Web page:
Marino Institute of Education Campus
The campus at Marino Institute of Education (MIE) combines two beautifully-designed buildings in the classic style - St. Mary’s, 1904, and St. Patrick’s, 1930, - with the modern centenary buildings which include student residences (Westcourt), the Christian Brother community house (St. Joseph’s) and Nagle-Rice Hall. St. Mary’s is an impressive three-storey building in the form of a square, the centre of which is hollow and houses an impressive garden. The material used is finely-dressed granite, with limestone coins, pilasters, and cornices. In 1934 St. Joseph’s Missionary College was erected to the rear of St. Mary’s as a residence for student Brothers who were intended for the Brothers’ overseas missions. This building was demolished in 2003 to facilitate the development of the student residences, which consist of apartments for 302 students. A replacement for the community residence, the new St. Joseph’s, has been constructed for the Christian Brother community on the campus. Nagle-Rice Hall, the newest addition to the MIE campus, consists of four seminar rooms with computer interactive whiteboard facility, a lecture theatre with tiered seating, an outstanding sports hall and a spacious dining area.
At the same time as Nagle-Rice Hall was being built, the opportunity was taken to undertake some refurbishment work to St. Mary’s. This work provided a new conferencing and reception area for the Institute and a dedicated administration area. In addition, the former ‘kitchen courtyard’ was converted into a walk-through atrium.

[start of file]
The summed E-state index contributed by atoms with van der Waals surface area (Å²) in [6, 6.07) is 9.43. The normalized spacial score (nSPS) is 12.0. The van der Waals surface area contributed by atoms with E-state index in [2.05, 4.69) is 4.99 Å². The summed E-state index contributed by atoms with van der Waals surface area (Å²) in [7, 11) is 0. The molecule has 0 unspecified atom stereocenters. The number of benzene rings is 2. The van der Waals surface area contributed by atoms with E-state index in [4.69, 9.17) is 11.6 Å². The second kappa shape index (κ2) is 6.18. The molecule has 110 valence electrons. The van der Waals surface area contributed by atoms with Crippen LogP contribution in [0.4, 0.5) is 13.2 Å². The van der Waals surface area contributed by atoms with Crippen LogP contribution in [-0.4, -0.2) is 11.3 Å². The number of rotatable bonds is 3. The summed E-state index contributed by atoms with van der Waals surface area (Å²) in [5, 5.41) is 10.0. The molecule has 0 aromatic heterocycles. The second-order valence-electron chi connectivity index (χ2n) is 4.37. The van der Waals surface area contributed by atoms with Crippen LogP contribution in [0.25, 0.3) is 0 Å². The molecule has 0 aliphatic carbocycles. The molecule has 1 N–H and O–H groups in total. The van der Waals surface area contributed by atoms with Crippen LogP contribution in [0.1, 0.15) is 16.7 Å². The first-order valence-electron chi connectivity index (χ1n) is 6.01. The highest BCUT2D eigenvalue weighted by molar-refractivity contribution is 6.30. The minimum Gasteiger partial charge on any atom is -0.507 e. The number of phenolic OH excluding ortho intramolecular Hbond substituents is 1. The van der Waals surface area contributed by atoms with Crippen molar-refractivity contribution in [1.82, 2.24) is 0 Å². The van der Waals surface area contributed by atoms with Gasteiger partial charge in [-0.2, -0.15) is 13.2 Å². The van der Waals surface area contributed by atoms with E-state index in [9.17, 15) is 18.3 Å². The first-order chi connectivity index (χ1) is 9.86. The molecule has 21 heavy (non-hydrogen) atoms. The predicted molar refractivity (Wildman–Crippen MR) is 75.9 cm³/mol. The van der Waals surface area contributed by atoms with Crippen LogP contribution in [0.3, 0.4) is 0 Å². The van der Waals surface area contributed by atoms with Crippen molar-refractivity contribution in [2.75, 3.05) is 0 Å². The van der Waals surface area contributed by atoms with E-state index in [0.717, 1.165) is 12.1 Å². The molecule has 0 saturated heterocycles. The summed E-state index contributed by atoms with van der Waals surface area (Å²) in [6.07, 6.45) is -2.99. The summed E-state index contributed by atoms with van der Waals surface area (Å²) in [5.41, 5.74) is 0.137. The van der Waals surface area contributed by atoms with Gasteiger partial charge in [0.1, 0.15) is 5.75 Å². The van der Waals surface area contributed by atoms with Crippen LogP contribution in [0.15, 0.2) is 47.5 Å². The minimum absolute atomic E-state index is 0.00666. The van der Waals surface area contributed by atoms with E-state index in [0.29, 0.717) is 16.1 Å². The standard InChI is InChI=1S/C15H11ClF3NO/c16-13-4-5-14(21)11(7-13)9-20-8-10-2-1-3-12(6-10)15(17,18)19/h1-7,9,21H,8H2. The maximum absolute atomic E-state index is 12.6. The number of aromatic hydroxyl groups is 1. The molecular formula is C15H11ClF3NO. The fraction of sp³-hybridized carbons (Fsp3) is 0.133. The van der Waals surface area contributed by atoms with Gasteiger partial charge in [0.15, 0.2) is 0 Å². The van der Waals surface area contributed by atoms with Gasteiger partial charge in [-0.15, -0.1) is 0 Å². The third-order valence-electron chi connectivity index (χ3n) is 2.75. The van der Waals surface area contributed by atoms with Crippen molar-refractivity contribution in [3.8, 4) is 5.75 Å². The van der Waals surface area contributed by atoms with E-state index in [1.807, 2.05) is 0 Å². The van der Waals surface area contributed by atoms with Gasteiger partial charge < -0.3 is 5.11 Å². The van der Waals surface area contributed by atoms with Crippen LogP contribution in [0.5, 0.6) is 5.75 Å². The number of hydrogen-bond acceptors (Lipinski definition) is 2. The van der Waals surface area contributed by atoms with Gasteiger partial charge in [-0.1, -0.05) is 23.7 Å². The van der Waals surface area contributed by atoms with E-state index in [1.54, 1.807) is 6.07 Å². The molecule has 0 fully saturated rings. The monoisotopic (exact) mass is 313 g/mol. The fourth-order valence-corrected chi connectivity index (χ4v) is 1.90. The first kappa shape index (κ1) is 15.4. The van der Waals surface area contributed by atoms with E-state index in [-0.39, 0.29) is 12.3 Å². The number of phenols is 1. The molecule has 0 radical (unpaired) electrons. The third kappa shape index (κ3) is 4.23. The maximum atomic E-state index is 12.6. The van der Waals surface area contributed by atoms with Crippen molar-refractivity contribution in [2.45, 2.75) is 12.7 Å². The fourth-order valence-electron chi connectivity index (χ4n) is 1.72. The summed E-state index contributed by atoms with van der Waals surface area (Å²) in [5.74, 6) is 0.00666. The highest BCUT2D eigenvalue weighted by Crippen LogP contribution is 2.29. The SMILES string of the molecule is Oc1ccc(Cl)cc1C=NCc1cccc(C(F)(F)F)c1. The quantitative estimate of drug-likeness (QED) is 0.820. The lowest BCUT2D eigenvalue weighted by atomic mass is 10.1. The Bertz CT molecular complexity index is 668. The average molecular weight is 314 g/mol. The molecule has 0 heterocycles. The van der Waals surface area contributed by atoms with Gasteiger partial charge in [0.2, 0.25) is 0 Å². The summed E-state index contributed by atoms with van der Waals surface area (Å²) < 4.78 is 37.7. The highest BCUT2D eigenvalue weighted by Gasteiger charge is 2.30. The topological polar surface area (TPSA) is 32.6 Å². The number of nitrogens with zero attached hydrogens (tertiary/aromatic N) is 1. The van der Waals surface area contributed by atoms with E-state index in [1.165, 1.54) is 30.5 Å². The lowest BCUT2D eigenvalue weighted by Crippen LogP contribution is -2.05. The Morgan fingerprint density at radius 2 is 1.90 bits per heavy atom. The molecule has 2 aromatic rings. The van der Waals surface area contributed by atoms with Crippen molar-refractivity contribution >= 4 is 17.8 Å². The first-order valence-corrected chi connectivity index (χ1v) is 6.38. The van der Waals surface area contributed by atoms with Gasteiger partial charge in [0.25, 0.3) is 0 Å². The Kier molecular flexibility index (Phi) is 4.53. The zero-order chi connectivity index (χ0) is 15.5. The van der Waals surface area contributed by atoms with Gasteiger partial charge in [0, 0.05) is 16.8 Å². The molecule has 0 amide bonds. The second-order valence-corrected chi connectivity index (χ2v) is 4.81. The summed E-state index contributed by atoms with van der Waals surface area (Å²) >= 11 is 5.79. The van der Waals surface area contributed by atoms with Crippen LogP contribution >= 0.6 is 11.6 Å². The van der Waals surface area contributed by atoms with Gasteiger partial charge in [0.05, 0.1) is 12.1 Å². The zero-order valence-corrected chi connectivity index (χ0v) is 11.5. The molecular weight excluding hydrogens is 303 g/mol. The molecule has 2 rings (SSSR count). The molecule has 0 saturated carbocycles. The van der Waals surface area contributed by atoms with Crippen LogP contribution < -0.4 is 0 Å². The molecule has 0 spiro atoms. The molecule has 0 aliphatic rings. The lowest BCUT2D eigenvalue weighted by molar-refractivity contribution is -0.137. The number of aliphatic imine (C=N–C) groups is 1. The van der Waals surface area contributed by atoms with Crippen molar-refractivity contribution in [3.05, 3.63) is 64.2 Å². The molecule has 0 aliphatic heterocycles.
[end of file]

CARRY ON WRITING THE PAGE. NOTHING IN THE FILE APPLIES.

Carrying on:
The wonderful environment has long been a key feature of life at Marino for students, staff and visitors alike. Under the dedicated custodianship of Br. Bourke and his staff, improvements to the grounds are an ongoing process.
The courtyard garden of St Mary’s continues to impress with its dazzling variety of flowering plants (many of them rare) and shrubs and it provides a haven for small birds to nest.
The next stage of the campus development plan will give attention to external areas such as pathways, lighting, security and signage. This work will formally conclude the current development phase although opportunities to further improve the existing facilities are under continual exploration.